IntroductionCirculating CD4 T cells expressing CXCR5, ICOS and/or PD-1 are counterparts of follicular helper T cells (Tfh). There are three subpopulations of circulating Tfh (cTfh): CXCR5 + CXCR3 + CCR6- (Tfh-Th1), CXCR5 + CXCR3-CCR6- (Tfh-Th2) and CXCR5 + CXCR3-CCR6+ (Tfh-Th17). Our objective was to study the B cell helping capacity of cTfh subsets, and examine their frequency in Rheumatoid Arthritis (RA) patients, together with the frequency of circulating plasmablasts (CD19 + CD20-CD38high).MethodsPeripheral blood was drawn from RA patients with active disease (RA-a, DAS28 >2.6) (n = 17), RA in remission (RA-r, DAS28 <2.6) (n = 17) and healthy controls (HC) (n = 34). cTfh and plasmablast frequencies were determined by flow cytometry. Cocultures of sorted CD4 + CXCR5+ T cell subpopulations were established with autologous CD19 + CD27- naïve B cells of HC, and concentrations of IgG, A and M were measured in supernatants.ResultsIsolated Tfh-Th2 and Tfh-Th17 but not Tfh-Th1 cells, induced naïve B cells to secrete IgG and IgA. The frequency of CXCR5+ cells gated for CD4+ T cells was not different among HC, RA-a and RA-r. In contrast, both RA-a and RA-r patients demonstrated an increased frequency of CD4 + CXCR5 + ICOS+ T cells and augmented (%Tfh-Th2 + %Tfh-Th17)/%Tfh-Th1 ratio as compared with HC. In addition, RA-a but not RA-r patients, showed an increased frequency of circulating plasmablasts.ConclusionBoth RA-a and RA-r patients demonstrate an increased frequency of cTfh and overrepresentation of cTfh subsets bearing a B cell helper phenotype, suggesting that altered germinal center dynamics play a role in RA pathogenesis. In contrast, only RA-a patients show an increased proportion of circulating plasmablasts.
Anti-IFX antibodies of Remicade-treated patients cross-react with either Inflectra or Remsima. Although additional epitopes may be present in the biosimilar, results suggest that epitopes influencing the immune response to IFX are also present in the biosimilar. Antibody-positive patients treated with Remicade should not be switched to the biosimilar, since antibodies will interact with the new drug and potentially lead to loss of response. This finding supports the utility for therapeutic drug monitoring before a switching strategy is considered.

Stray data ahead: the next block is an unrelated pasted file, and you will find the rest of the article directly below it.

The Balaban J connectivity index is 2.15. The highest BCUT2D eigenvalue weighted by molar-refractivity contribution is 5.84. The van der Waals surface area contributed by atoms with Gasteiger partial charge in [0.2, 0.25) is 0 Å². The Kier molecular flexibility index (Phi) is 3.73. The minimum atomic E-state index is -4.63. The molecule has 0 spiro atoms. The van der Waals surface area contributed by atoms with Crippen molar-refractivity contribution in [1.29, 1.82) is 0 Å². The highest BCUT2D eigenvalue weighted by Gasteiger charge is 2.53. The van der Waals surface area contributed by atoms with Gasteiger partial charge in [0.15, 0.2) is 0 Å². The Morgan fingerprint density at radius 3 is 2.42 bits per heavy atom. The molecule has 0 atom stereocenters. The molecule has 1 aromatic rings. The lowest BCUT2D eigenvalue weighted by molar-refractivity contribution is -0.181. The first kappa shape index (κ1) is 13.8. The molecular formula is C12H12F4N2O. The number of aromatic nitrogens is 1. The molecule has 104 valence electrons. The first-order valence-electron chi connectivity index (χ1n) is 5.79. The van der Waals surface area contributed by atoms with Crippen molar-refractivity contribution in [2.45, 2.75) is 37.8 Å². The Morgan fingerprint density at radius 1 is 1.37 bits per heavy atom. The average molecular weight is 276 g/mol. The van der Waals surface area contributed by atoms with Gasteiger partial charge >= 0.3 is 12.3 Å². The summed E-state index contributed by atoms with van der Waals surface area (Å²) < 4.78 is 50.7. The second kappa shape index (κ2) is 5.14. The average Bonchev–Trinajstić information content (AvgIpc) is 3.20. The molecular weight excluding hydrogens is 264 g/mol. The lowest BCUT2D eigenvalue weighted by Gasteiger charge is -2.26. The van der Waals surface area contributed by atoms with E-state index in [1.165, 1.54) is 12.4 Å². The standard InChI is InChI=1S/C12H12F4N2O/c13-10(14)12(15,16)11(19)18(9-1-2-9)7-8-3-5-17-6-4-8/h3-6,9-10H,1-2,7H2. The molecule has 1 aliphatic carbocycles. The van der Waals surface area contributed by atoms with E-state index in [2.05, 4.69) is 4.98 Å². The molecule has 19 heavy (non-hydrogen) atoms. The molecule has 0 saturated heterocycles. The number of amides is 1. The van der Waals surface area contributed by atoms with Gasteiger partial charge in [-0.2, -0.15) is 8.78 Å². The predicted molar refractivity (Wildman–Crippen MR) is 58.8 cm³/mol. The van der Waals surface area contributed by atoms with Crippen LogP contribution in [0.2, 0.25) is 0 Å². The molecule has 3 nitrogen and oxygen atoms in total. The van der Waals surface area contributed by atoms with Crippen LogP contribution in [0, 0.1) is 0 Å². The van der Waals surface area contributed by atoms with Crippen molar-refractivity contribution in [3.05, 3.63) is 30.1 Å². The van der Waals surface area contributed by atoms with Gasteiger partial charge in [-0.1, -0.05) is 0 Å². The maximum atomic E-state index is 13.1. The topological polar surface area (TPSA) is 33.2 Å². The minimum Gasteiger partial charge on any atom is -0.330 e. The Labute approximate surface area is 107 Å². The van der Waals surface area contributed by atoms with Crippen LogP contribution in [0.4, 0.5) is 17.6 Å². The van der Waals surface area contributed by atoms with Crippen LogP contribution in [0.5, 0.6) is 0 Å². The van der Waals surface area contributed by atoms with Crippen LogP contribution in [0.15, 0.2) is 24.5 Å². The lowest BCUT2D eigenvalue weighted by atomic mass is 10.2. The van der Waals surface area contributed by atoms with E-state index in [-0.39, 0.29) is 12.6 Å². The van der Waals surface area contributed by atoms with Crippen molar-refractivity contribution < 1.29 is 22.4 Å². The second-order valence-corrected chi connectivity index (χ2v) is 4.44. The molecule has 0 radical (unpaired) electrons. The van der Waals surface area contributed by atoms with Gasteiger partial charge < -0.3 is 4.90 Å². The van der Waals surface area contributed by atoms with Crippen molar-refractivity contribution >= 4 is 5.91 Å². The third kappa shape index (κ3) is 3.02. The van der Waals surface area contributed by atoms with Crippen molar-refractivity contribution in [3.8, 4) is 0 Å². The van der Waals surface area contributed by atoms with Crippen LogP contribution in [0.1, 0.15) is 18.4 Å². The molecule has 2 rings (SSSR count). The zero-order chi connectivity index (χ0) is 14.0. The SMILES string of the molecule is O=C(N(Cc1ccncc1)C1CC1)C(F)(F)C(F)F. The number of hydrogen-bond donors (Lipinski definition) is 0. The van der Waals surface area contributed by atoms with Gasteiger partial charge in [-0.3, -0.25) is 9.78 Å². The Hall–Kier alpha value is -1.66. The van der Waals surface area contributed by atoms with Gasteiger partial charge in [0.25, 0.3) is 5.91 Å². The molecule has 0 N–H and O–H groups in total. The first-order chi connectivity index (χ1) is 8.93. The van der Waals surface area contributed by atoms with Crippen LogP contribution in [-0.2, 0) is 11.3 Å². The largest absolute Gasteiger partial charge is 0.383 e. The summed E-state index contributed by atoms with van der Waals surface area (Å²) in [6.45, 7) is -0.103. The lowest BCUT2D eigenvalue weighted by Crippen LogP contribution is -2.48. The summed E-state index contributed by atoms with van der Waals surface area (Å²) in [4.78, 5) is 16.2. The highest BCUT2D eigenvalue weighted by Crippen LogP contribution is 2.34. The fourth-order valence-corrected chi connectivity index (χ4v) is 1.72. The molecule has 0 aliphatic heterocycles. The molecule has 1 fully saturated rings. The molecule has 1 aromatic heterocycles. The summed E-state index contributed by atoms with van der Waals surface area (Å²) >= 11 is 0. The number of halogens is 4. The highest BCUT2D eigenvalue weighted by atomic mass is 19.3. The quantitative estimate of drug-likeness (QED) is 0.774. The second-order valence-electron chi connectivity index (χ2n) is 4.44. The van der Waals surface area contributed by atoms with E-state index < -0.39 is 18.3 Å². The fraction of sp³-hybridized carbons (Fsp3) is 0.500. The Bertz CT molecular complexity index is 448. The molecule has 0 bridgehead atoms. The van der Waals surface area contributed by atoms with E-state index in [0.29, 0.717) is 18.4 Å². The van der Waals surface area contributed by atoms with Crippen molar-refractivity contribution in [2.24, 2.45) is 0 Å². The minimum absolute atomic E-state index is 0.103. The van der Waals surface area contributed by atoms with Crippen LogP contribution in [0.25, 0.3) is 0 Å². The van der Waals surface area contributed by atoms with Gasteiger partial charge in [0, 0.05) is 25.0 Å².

IntroductionAnti-TNF drugs have proven to be effective against spondyloarthritis (SpA), although 30% of patients fail to respond or experience adverse events leading to treatment discontinuation. In rheumatoid arthritis, the presence of anti-drug antibodies (ADA) against the first TNF inhibitor influences the outcome after switching. Our aim was to assess whether the response to a second anti-TNF drug is related to the previous development of ADA to the first anti-TNF drug SpA patients.MethodsForty-two SpA patients began a second anti-TNF drug after failing to respond to the first anti-TNF therapy. Clinical activity was assessed by the Ankylosing Spondylitis Disease Activity Score (ASDAS) at baseline (at the beginning of the first and second anti-TNF therapy) and at 6 months after switching. The drug and ADA levels were measured by ELISA before each administration.ResultsAll patients were treated with anti-TNF drugs and mainly due to inefficacy were switched to a second anti-TNF drug. Eleven of 42 (26.2%) developed ADA during the first biologic treatment. At baseline, no differences in ASDAS were found in patients with or without ADA to the first anti-TNF drug (3.52 ± 1.03 without ADA vs. 3.14 ± 0.95 with ADA, p = 0.399) and to the second anti-TNF drug (3.36 ± 0.94 without ADA vs. 3.09 ± 0.91 with ADA, p = 0.466). At 6 months after switching, patients with previous ADA had lower disease activity (1.62 ± 0.93 with ADA vs. 2.79 ± 1.01 without ADA, p = 0.002) and most patients without ADA had high disease activity state by the ASDAS (25 out of 31 (80.6%) without ADA vs. 3 out of 11 (27.3%) with ADA, p = 0.002).ConclusionsIn SpA the failure to respond to the first anti-TNF drug due to the presence of ADA predicts a better clinical response to a second anti-TNF drug.
The TCZ standard regimen results in a wide variety of serum TCZ trough concentrations; this is mostly due to target binding and to a lesser extent to immunogenicity. The majority of patients obtained TCZ concentrations > 1 mg/L, which is sufficient for CRP normalization. Therefore, dose taper strategies might be possible in a substantial proportion of patients.
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